1 in 10 young people will experience a mental health problem each year. For young people who have a mental health problem, their their experience at school can have a big impact. Because young people may be talking or thinking about mental health for the first time, the way their classmates and teachers approach the issue is really important. These blogs explore what it's like to have a mental health problem as a young person, and how teachers and classmates can make a difference. 

At school, I never wanted anyone to know about my anxiety

For me, anxiety comes with shame. In school, I wanted nothing more than for my struggle with anxiety to go unnoticed by my peers and teachers. You could not have paid me a million pounds to admit it to anyone; all I wanted was to seem just like everyone else. Even now, it makes my cheeks go pink when I am reminded that I, so used to identifying as smart, capable and “normal”, have a disability.

Talking about my self-harm helped me feel less ashamed

It is estimated that 4 in 100 people in the UK struggle with self-harm. It is one of the most common coping mechanisms for those suffering mental illnesses, yet it is still a taboo subject.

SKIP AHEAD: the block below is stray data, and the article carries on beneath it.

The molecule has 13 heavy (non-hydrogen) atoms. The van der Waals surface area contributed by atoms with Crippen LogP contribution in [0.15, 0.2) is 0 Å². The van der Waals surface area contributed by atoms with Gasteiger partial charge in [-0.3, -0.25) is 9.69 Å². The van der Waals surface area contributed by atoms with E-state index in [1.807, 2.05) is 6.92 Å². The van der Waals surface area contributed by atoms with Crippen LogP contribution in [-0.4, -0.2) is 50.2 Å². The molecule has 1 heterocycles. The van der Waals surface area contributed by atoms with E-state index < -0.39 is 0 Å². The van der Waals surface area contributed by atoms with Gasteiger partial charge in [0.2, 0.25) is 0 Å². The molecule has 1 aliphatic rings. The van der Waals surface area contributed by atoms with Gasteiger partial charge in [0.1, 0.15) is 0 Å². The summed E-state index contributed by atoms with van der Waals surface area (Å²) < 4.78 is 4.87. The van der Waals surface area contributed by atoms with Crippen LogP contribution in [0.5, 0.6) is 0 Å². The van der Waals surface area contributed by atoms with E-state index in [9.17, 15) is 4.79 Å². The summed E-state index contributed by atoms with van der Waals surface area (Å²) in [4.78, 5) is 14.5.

Self-harm is when someone intentionally harms or injures themselves. It is often a way of coping with overwhelming thoughts and feelings, and is very misunderstood.

I put my mental health problems down to teenage worries

At school, while I had a few friends, I often struggled to connect with people. This was mainly down to my parents disapproving of my friends, which led to me isolating myself. I started to sink into deep depression. I didn’t understand how I felt at the time and I did not feel able to talk about my battles with depression and anxiety, so I put my problems down to general school worries and teenage hormones.

My recovery is tied to the support of friends, family and teachers

When I was 14 years old, I was suspended two weeks before the official start of the Christmas holidays. I’d been self-harming for months at my boarding school, while firmly believing that I’d been exceptionally secretive.

Fortunately, I was surrounded by a group of people who pulled away every lie and excuse until I had no choice left but to accept help. At the time, I hated them all. Despite the hours that these people had spent trying to understand and support me, I felt deeply betrayed.

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